Now, Andrew Lansley has come forward with amendments to the Bill – aimed at addressing “misunderstandings”. Misunderstandings on what?

On third party campaigning. And nothing else.

The government’s press release states that the amendments will:

  • Remove the additional test of “otherwise enhancing the standing of a party or candidates” from clause 26. This is to provide further reassurance to campaigners as to the test they have to meet in order to incur controlled expenditure. A third party will only be subject to regulation where its campaign can reasonably be regarded as intended to “promote or procure the electoral success” of a party of candidate,
  • Replace the separate listings for advertising, unsolicited material and manifesto/policy documents with election “material”; this is the language used in the current legislation that non-party campaigners and the Electoral Commission are already familiar with, and on which the Electoral Commission have existing guidance,
  • Make clear that it is public rallies and events that are being regulated; meetings or events just for an organisation’s members or supporters will not be captured by the bill. “We will also provide an exemption for annual events – such as an organisation’s annual conference”,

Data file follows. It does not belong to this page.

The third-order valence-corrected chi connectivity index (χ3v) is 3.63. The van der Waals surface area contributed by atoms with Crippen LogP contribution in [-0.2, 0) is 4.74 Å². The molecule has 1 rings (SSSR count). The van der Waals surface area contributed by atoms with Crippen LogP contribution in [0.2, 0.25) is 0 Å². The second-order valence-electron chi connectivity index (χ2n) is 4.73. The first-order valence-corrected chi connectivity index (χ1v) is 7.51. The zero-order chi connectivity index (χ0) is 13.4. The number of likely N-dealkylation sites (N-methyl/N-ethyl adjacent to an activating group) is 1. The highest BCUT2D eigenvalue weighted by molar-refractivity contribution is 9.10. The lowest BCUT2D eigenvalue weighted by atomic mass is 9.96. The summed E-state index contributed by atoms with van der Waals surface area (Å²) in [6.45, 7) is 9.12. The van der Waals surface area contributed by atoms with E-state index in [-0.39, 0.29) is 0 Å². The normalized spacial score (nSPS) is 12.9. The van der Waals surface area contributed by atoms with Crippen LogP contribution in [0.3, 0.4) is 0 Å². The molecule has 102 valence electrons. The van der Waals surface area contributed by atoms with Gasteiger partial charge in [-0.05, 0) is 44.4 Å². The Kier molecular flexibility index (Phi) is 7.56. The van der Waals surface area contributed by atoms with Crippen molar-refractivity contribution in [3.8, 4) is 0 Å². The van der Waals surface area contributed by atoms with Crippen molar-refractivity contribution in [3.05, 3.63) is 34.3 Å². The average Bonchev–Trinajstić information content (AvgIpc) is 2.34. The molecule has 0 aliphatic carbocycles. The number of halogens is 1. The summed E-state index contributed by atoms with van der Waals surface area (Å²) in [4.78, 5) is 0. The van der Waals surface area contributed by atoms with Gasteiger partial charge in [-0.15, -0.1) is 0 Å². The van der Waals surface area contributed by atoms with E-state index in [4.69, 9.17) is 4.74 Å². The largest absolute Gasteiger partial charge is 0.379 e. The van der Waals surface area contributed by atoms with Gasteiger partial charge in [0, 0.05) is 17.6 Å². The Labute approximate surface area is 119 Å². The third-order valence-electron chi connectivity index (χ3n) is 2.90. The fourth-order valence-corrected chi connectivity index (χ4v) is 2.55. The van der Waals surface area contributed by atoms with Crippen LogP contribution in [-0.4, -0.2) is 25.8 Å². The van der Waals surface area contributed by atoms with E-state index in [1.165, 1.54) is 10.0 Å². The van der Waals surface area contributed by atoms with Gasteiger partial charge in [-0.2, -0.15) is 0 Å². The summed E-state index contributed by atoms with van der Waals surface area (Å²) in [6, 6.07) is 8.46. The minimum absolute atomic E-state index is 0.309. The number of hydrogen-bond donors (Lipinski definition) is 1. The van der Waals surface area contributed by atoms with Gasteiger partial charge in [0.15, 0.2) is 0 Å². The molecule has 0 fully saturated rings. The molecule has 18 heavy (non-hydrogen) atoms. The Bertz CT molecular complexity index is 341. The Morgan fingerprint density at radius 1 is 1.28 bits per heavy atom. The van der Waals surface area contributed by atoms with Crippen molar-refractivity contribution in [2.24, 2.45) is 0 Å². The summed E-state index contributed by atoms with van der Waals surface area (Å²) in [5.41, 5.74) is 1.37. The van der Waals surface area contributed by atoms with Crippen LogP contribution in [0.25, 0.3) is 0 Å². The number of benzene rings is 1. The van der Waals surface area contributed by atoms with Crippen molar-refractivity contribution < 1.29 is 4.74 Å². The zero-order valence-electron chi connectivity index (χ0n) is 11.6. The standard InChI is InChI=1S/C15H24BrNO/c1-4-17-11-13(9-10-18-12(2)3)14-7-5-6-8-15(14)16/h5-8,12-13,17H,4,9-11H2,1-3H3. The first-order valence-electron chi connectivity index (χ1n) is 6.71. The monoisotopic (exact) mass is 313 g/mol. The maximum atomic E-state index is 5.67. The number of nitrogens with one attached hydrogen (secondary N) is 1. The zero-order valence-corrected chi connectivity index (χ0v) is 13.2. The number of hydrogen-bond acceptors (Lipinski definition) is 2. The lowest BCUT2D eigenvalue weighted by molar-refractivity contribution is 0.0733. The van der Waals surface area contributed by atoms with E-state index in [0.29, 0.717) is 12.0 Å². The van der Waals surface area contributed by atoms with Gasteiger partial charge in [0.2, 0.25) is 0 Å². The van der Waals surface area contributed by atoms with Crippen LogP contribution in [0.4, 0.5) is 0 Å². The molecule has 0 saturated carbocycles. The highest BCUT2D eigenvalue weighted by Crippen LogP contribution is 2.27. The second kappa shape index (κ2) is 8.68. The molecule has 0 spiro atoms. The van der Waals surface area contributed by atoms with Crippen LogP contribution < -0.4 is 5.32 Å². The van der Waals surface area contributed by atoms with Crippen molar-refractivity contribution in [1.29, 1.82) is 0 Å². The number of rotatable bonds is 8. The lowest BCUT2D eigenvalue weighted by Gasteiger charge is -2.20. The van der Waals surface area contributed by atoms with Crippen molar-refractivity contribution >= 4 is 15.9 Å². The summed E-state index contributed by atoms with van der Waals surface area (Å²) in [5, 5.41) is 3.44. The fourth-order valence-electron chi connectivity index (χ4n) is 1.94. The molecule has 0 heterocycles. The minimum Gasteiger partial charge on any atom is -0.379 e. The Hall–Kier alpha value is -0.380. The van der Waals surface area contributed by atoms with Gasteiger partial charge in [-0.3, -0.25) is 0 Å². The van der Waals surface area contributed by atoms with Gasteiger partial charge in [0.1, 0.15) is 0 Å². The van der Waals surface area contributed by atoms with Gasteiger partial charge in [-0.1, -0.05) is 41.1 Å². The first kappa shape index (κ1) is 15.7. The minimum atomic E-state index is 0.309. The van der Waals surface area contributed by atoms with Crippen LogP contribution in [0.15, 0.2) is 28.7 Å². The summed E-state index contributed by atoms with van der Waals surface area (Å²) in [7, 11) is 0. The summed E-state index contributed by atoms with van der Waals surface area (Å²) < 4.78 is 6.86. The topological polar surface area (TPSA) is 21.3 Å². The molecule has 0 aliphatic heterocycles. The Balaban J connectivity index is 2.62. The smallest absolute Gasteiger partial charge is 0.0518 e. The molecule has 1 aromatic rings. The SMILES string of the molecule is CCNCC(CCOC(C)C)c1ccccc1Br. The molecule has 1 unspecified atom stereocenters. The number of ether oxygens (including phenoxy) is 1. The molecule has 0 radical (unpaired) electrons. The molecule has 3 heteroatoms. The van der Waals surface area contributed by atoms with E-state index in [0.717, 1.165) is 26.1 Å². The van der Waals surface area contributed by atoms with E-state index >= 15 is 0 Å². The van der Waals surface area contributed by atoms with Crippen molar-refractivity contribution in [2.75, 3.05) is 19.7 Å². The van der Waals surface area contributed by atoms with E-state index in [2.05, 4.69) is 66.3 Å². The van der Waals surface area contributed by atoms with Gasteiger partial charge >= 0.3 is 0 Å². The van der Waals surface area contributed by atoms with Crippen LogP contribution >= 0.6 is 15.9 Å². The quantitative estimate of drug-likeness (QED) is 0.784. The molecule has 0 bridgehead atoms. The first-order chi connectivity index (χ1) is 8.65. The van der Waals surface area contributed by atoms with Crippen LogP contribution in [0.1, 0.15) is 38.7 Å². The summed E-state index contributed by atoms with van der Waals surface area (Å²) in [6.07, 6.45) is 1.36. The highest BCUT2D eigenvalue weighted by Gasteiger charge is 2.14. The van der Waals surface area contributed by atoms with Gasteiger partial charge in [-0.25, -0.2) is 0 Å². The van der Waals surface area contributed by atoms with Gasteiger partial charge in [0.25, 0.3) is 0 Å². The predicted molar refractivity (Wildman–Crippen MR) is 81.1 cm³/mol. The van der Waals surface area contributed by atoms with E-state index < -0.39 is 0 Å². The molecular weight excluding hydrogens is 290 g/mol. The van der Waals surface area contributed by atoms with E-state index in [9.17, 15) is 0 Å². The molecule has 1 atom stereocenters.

• Ensure that non–party campaigners who respond to ad hoc media questions on specific policy issues are not captured by the bill, whilst still capturing press conferences and other organised media events, and
  • Ensure that all “market research or canvassing” which promotes electoral success is regulated.

Lansley added: “We have listened and acted, as I said we would do. I am confident that these changes will ensure that the concerns raised about the effect of the Bill on campaigning activities of charities have now been met.

“In doing so, the bill will continue to meet the necessary objective of giving transparency and proper regulation wherever third parties seek to have an influence directly on the outcome of elections.”

Anybody who believes that is all that’s wrong with this Bill is as gullible as Lansley wants them to be.

If you have contacted your MP about this Bill before, you may be surprised to hear that – unless you contact them again – they’re likely to believe that your fears about this Bill have been put to rest.

If they haven’t – and trust us on this, they shouldn’t – then it’s time to email them again.

Otherwise this government of millionaire marionettes will have fooled you again – and the corporate bosses pulling the strings will have good reason to be well pleased.